Establish basic skills programs for unemployed youths

  There is need for wide dissemination of the skills requirements of the economy by local councils and parastatals. These can be facilitated by youth development program whose sole mandate is to develop technical, business and entrepreneurial skills for unemployed youths who have no tertiary and advanced secondary education. A good case in point is that of the youth programme in South Africa. It collaborates with parastatals and local councils to open doors of opportunity to young unemployed youths. The Johannesburg Water invited 90 young people under the age of 35 who were interested in plumbing, brick laying and welding to enroll for its basic skills programme for unemployed youth. This is one of the outstanding initiatives which Zimbabwe can adopt in order to reduce youth unemployment.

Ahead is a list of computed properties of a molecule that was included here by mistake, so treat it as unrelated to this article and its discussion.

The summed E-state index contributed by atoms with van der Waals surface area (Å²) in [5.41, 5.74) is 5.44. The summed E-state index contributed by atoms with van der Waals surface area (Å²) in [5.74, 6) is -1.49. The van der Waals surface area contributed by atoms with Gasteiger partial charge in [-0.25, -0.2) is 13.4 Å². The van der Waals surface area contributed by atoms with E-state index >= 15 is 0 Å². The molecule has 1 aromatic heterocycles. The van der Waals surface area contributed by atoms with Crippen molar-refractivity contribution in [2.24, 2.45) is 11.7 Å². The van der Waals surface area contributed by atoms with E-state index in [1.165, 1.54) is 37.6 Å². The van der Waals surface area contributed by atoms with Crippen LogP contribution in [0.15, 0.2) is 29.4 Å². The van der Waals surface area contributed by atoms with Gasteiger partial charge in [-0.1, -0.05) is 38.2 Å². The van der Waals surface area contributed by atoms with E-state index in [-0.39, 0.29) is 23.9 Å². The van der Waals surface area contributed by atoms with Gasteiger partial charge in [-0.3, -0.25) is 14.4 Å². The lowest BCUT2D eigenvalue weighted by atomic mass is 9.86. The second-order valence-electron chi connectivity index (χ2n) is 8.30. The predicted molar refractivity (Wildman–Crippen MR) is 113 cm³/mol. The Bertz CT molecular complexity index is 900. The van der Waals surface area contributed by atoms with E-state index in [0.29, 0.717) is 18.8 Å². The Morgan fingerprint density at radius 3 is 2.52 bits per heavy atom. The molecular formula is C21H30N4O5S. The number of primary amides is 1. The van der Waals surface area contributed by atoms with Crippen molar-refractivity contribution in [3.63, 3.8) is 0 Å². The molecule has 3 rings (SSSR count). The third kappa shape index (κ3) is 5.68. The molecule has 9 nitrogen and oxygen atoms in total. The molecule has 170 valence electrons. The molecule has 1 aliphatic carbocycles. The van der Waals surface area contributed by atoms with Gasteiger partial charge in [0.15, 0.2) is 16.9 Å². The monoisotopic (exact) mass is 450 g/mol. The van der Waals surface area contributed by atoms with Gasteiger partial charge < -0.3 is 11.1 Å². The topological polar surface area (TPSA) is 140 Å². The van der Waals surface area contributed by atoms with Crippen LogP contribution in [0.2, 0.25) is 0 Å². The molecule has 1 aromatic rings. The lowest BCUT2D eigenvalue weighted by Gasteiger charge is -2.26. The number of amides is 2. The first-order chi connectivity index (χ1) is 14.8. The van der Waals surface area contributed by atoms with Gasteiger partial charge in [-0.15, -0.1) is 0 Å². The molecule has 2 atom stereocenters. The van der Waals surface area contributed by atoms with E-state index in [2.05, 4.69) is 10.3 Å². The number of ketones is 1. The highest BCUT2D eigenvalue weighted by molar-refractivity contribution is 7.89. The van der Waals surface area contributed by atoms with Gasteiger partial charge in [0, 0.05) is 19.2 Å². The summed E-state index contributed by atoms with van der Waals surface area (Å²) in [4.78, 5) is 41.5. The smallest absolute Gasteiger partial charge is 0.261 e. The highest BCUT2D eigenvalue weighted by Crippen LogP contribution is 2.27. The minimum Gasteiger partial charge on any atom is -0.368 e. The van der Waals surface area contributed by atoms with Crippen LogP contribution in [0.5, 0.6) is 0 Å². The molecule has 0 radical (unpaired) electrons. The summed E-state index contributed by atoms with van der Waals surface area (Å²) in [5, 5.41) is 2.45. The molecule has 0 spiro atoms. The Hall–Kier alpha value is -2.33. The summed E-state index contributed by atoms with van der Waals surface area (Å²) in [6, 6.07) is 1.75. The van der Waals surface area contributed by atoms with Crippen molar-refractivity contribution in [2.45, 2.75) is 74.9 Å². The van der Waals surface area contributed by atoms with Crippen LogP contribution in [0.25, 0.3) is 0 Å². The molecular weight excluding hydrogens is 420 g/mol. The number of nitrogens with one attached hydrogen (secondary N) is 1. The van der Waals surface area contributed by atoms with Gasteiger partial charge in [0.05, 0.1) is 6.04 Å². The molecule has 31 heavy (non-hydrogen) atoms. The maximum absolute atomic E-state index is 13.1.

Fast track the devolution of power

In the 2013 constitution, Devolution of power is supposed to be implemented. This will ensure significant reduction of corruption and major sectors benefiting from the natural resources which are in their areas. The corruption which is currently rampant in the government would be eliminated to a certain extent through devolution of power.

The views expressed in this article are those of the author alone and not the Future Africa Forum.